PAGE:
Deepwater Horizon: Pressure test will determine if bottom kill proceeds, says Allen
With the passing of the storm in the Gulf of Mexico, work on the relief well at BP’s Macondo spill site is resuming.
HOUMA, Louisiana – With the passing of the storm in the Gulf of Mexico, work on the relief well at BP’s Macondo spill site is resuming. The static kill done earlier is holding without any apparent difficulty and may preclude the need for the planned bottom kill through the relief well.
Admiral Thad Allen, national incident commander, says the next step depends to come degree on the results of a pressure test on the annulus. Once that data is available to BP and the incident science advisors, the next step can be determined, he said.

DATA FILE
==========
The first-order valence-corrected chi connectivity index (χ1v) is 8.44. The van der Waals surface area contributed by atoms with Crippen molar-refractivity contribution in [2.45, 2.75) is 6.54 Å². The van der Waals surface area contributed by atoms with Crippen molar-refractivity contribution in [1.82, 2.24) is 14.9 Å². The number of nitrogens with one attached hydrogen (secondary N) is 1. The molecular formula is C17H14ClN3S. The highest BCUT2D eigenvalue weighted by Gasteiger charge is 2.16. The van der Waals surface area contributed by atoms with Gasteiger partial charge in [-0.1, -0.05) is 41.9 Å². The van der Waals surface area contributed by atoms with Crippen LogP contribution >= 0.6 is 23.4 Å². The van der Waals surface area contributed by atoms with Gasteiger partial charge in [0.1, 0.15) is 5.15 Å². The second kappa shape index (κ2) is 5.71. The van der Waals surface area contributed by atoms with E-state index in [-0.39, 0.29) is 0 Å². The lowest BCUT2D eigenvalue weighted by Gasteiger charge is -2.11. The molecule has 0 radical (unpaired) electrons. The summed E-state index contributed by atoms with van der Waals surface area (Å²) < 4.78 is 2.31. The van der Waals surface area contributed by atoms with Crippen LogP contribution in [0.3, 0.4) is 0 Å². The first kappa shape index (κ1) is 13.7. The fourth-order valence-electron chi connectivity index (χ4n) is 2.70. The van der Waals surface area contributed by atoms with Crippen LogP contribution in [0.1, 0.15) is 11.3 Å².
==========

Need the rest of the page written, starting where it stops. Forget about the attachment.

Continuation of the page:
“If the annulus is cut off with cement, and we choose not to do the bottom kill from the relief well it will be because we’ve effectively already done the bottom kill,” Allen said. He also pointed out that persisting with the bottom kill when the static kill has shut-in the well could have a bad effect on the operations.
Once the pressure test data is complete and the decision is made to go ahead with the relief well, it would take approximately 96 hours to intercept the annulus of the problem well and begin the bottom kill.
“Let me restate this for everybody: a bottom kill finishes this well. The question is: has it already been accomplished through the static kill? Or what do we need to do to ensure that the annulus has no communication with the reservoir? That’s what we’re trying to do here—to make sure there is no chance hydrocarbons come up through the reservoir either through the well casing or the annulus itself,” Allen said.